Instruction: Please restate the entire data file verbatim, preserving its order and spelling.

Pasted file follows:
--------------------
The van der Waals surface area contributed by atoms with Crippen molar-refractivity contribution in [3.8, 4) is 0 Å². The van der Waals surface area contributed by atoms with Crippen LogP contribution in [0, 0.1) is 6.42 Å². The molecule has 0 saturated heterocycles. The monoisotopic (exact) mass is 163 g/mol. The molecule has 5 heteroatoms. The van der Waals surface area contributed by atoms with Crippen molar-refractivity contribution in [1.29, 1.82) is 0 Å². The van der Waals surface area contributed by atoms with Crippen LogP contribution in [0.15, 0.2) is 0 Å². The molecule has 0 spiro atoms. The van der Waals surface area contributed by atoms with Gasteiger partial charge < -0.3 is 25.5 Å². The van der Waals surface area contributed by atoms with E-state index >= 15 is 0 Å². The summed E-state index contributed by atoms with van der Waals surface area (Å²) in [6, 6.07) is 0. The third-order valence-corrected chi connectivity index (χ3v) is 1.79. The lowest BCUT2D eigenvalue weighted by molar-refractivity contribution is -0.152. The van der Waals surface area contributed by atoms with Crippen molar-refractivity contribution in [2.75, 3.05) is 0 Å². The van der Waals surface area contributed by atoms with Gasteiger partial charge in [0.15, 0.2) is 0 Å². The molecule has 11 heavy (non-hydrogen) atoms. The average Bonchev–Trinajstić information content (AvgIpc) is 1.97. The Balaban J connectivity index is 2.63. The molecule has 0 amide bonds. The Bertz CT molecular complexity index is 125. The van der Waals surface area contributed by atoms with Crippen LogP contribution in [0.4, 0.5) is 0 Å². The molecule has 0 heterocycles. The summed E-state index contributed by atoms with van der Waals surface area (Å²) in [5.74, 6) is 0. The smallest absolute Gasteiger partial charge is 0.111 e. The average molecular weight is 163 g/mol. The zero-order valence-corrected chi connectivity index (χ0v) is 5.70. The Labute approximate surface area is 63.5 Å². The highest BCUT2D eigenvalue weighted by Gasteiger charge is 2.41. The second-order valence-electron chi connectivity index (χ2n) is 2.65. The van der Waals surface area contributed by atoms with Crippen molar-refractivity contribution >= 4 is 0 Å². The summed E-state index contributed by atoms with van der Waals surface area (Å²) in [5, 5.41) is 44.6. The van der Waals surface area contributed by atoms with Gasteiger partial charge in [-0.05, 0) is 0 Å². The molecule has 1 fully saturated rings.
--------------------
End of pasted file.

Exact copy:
The van der Waals surface area contributed by atoms with Crippen molar-refractivity contribution in [3.8, 4) is 0 Å². The van der Waals surface area contributed by atoms with Crippen LogP contribution in [0, 0.1) is 6.42 Å². The molecule has 0 saturated heterocycles. The monoisotopic (exact) mass is 163 g/mol. The molecule has 5 heteroatoms. The van der Waals surface area contributed by atoms with Crippen molar-refractivity contribution in [1.29, 1.82) is 0 Å². The van der Waals surface area contributed by atoms with Crippen LogP contribution in [0.15, 0.2) is 0 Å². The molecule has 0 spiro atoms. The van der Waals surface area contributed by atoms with Gasteiger partial charge < -0.3 is 25.5 Å². The van der Waals surface area contributed by atoms with E-state index >= 15 is 0 Å². The summed E-state index contributed by atoms with van der Waals surface area (Å²) in [6, 6.07) is 0. The third-order valence-corrected chi connectivity index (χ3v) is 1.79. The lowest BCUT2D eigenvalue weighted by molar-refractivity contribution is -0.152. The van der Waals surface area contributed by atoms with Crippen molar-refractivity contribution in [2.75, 3.05) is 0 Å². The van der Waals surface area contributed by atoms with Gasteiger partial charge in [0.15, 0.2) is 0 Å². The molecule has 11 heavy (non-hydrogen) atoms. The average Bonchev–Trinajstić information content (AvgIpc) is 1.97. The Balaban J connectivity index is 2.63. The molecule has 0 amide bonds. The Bertz CT molecular complexity index is 125. The van der Waals surface area contributed by atoms with Crippen LogP contribution in [0.4, 0.5) is 0 Å². The molecule has 0 heterocycles. The summed E-state index contributed by atoms with van der Waals surface area (Å²) in [5.74, 6) is 0. The smallest absolute Gasteiger partial charge is 0.111 e. The average molecular weight is 163 g/mol. The zero-order valence-corrected chi connectivity index (χ0v) is 5.70. The Labute approximate surface area is 63.5 Å². The highest BCUT2D eigenvalue weighted by Gasteiger charge is 2.41. The second-order valence-electron chi connectivity index (χ2n) is 2.65. The van der Waals surface area contributed by atoms with Crippen molar-refractivity contribution >= 4 is 0 Å². The summed E-state index contributed by atoms with van der Waals surface area (Å²) in [5, 5.41) is 44.6. The van der Waals surface area contributed by atoms with Gasteiger partial charge in [-0.05, 0) is 0 Å². The molecule has 1 fully saturated rings.